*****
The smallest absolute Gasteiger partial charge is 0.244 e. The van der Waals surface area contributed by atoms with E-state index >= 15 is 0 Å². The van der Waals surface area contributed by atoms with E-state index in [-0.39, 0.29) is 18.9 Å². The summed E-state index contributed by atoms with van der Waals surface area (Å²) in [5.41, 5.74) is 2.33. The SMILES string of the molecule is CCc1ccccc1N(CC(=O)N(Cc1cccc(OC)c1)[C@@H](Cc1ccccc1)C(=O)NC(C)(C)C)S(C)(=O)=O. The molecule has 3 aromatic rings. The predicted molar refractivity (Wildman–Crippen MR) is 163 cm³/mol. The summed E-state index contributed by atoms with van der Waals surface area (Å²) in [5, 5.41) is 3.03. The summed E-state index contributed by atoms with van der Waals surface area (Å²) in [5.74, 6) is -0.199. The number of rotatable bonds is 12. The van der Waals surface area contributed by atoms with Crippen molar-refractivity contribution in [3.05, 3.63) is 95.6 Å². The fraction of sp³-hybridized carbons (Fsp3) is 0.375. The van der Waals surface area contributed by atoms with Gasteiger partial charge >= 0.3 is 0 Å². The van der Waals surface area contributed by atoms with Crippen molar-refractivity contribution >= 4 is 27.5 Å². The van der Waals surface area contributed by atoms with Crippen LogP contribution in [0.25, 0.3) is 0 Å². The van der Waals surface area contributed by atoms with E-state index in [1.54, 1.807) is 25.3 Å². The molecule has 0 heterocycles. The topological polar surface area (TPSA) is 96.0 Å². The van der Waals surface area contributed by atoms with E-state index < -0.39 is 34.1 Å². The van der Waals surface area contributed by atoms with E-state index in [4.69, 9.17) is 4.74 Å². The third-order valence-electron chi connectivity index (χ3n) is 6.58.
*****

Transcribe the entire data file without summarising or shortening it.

The smallest absolute Gasteiger partial charge is 0.244 e. The van der Waals surface area contributed by atoms with E-state index >= 15 is 0 Å². The van der Waals surface area contributed by atoms with E-state index in [-0.39, 0.29) is 18.9 Å². The summed E-state index contributed by atoms with van der Waals surface area (Å²) in [5.41, 5.74) is 2.33. The SMILES string of the molecule is CCc1ccccc1N(CC(=O)N(Cc1cccc(OC)c1)[C@@H](Cc1ccccc1)C(=O)NC(C)(C)C)S(C)(=O)=O. The molecule has 3 aromatic rings. The predicted molar refractivity (Wildman–Crippen MR) is 163 cm³/mol. The summed E-state index contributed by atoms with van der Waals surface area (Å²) in [5, 5.41) is 3.03. The summed E-state index contributed by atoms with van der Waals surface area (Å²) in [5.74, 6) is -0.199. The number of rotatable bonds is 12. The van der Waals surface area contributed by atoms with Crippen molar-refractivity contribution in [3.05, 3.63) is 95.6 Å². The fraction of sp³-hybridized carbons (Fsp3) is 0.375. The van der Waals surface area contributed by atoms with Gasteiger partial charge >= 0.3 is 0 Å². The van der Waals surface area contributed by atoms with Crippen molar-refractivity contribution >= 4 is 27.5 Å². The van der Waals surface area contributed by atoms with Crippen LogP contribution in [0.25, 0.3) is 0 Å². The van der Waals surface area contributed by atoms with E-state index in [1.54, 1.807) is 25.3 Å². The molecule has 0 heterocycles. The topological polar surface area (TPSA) is 96.0 Å². The van der Waals surface area contributed by atoms with E-state index < -0.39 is 34.1 Å². The van der Waals surface area contributed by atoms with E-state index in [4.69, 9.17) is 4.74 Å². The third-order valence-electron chi connectivity index (χ3n) is 6.58.